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  6. (Optional) Configuring Console Logging

(Optional) Configuring Console Logging

Scenarios

If you want to use the ECS console logging function, you need to configure related parameters on the ECS.

Currently, ECSs running the following OSs are supported: CentOS 6 series, Red Hat 6 series, CentOS 7 series, Red Hat 7 series, Ubuntu 14 series, SUSE 11 series, SUSE 12 series, Debian, Ubuntu 16 series, Fedora, FreeBSD, and CoreOS.

Prerequisites

You have logged in to the ECS.

Procedure

Configuration methods for different OSs vary.
  • For CentOS and Red Hat 6 series, perform the following steps:
    1. Run the following command to open the configuration file:

      vi /boot/grub/menu.lst

    2. Locate the row that contains linux, linux16, or kernel (depending on the system), add console=ttyS0 to its end, and delete parameter rhgb quiet. If console=ttyS0 already exists, you do not need to add it. Save the change and exit.
  • For CentOS 7, Red Hat 7, and Ubuntu 14, perform the following steps:
    1. Run the following command to open the configuration file:

      vi /boot/grub2/grub.cfg

    2. Locate the row that contains linux, linux16, or kernel (depending on the system), add console=ttyS0 to its end, and delete parameter rhgb quiet. If console=ttyS0 already exists, you do not need to add it. Save the change and exit.
  • For SUSE Linux 11, perform the following steps:
    1. Run the following command to open the configuration file:

      vi /boot/grub/menu.1st

    2. Locate the row that contains linux, linux16, or kernel (depending on the system) and add console=ttyS0 to its end. If console=ttyS0 already exists, you do not need to add it. Save the change and exit.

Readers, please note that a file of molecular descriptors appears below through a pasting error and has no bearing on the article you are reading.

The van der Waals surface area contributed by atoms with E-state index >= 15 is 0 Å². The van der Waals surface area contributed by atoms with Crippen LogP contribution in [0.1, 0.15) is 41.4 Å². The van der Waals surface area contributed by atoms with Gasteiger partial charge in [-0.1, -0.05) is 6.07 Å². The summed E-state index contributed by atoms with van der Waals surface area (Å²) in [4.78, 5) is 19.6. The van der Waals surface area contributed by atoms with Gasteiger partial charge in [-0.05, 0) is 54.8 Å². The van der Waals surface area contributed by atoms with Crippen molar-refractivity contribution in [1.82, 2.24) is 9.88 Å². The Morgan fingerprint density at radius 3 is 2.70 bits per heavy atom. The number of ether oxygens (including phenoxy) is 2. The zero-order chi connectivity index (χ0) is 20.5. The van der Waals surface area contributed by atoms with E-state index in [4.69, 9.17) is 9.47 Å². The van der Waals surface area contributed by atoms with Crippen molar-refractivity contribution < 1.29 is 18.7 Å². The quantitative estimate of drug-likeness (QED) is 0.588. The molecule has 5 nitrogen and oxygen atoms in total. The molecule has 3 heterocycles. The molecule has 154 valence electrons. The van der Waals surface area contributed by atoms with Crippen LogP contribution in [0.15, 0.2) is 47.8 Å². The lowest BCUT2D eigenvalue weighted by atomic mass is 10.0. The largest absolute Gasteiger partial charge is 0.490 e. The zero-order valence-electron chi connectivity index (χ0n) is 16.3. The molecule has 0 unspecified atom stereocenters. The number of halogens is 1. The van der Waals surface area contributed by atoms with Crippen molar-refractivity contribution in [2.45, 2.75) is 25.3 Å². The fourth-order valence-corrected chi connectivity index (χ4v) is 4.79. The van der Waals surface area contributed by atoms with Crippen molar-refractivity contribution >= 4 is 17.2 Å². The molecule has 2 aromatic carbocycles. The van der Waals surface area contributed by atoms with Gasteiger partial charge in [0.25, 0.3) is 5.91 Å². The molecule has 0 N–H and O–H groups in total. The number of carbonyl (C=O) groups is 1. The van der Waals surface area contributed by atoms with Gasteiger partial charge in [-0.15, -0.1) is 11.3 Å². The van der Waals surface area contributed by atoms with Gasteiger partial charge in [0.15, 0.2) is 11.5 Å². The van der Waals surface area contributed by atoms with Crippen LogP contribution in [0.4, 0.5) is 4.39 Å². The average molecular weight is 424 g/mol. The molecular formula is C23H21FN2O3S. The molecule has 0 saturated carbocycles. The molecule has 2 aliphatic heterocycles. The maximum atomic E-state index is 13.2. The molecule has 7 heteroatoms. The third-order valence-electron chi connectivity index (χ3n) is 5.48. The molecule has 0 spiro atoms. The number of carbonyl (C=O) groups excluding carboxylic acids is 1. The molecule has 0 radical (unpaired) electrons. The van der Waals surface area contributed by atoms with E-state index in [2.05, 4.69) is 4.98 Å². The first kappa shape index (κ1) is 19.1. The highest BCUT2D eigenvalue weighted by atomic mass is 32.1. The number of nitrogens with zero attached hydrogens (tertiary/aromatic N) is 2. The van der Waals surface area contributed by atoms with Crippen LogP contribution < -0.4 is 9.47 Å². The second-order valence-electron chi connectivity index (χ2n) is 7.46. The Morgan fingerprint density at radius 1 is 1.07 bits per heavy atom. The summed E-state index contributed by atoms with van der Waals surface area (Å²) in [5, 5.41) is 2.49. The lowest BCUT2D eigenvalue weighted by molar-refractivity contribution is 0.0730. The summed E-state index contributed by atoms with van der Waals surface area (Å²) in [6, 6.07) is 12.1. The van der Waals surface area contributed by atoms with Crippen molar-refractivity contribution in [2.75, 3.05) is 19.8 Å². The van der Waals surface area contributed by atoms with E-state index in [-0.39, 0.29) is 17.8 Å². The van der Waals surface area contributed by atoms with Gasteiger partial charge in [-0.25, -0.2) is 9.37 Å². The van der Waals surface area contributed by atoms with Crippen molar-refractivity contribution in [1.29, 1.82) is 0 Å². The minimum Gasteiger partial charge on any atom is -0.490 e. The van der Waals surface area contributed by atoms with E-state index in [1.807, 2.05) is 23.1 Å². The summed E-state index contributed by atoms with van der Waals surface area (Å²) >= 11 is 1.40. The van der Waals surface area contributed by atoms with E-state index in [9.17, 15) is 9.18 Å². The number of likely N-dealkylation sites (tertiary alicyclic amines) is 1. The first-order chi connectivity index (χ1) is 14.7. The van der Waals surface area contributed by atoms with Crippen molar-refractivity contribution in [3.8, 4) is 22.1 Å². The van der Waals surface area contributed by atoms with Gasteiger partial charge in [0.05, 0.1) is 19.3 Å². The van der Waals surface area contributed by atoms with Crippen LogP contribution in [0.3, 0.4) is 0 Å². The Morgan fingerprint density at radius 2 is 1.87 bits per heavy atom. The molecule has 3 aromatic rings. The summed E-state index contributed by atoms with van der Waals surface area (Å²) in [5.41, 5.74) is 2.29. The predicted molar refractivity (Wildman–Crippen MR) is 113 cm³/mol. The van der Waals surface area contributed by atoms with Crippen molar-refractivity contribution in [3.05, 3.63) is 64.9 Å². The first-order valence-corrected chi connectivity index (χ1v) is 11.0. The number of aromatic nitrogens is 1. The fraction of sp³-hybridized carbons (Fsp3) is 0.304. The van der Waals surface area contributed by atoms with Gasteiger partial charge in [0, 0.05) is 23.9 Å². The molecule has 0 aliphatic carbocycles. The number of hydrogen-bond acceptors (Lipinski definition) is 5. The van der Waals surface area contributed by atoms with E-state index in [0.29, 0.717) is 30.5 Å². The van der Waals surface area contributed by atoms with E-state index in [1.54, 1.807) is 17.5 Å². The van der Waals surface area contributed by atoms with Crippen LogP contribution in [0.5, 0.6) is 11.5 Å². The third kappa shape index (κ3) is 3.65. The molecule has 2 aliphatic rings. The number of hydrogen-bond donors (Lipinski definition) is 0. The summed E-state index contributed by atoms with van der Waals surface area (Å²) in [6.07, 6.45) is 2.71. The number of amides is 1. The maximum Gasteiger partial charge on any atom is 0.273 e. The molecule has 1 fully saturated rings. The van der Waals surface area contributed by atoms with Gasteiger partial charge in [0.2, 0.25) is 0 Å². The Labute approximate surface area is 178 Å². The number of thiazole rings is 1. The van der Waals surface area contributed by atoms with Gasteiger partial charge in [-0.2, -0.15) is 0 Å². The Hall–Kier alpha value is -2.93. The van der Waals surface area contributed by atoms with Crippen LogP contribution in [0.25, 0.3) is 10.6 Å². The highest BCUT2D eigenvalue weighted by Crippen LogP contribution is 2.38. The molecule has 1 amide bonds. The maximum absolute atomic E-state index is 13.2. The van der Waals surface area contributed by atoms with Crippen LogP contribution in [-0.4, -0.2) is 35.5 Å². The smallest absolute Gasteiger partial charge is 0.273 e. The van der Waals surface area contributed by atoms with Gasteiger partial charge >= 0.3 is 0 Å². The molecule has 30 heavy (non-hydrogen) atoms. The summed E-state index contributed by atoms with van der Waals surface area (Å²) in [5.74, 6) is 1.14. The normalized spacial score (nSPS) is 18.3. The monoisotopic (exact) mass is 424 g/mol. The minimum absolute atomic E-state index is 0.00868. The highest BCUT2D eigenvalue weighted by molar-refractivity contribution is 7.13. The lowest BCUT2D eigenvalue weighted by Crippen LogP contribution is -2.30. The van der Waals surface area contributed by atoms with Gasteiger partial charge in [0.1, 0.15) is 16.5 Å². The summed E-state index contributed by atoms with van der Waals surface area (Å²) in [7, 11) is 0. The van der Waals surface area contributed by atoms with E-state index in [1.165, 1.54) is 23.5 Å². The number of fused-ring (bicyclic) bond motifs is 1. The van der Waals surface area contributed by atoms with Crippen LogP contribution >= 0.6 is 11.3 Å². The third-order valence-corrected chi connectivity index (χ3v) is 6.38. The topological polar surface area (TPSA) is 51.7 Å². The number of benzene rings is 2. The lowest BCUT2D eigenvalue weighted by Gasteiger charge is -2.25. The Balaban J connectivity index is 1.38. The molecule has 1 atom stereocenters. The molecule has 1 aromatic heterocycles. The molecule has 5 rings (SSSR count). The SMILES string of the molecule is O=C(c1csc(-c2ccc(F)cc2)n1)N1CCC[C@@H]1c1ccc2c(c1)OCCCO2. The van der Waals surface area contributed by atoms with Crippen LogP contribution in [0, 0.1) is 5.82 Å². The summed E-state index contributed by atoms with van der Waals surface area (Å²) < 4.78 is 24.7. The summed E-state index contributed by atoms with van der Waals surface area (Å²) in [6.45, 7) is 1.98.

• For SUSE Linux 12, openSUSE 13, and openSUSE 42, perform the following steps:
    1. Run the following command to open the configuration file:

      vi /boot/grub2/grub.cfg

    2. Locate the row that contains linux, linux16, or kernel (depending on the system) and add console=ttyS0 to its end. If console=ttyS0 already exists, you do not need to add it. Save the change and exit.
  • For Debian and Ubuntu 16, perform the following steps:
    1. Run the following command to open the configuration file:

      vi /boot/grub/grub.cfg

    2. Locate the row that contains linux, linux16, or kernel (depending on the system) and add console=ttyS0 to its end. If console=ttyS0 already exists, you do not need to add it. Save the change and exit.
  • For Fedora, perform the following steps:
    1. Run the following command to open the configuration file:

      vi /boot/grub2/grub.cfg

    2. Locate the row that contains linux, linux16, or kernel (depending on the system) and add console=ttyS0 to its end. If console=ttyS0 already exists, you do not need to add it. Save the change and exit.
  • For FreeBSD, perform the following steps:
    1. Run the following command to open the configuration file:

      vi /boot/loader.conf

    2. Add console="comconsole". If console="comconsole" already exists, you do not need to add it. Save the change and exit.
  • For CoreOS, perform the following steps:
    1. Run the following command to check whether ttyS0 has been configured:

      cat /proc/cmdline | grep ttyS0

      • If yes, ttyS0 has been configured.
      • If no, ttyS0 has not been configured. Go to 2.
    2. Run the following command to open the configuration file to be edited:

      vi /usr/share/oem/grub.cfg

      NOTE:

      If the /usr/share/oem/grub.cfg configuration file does not exist, manually create the file.

    3. Add set linux_append="console=ttyS0". If set linux_append="console=ttyS0" already exists, you do not need to add it. Save the change and exit.
NOTE:

To prevent impact on the start of the recovery mode, you are advised to modify only the item used for the default start.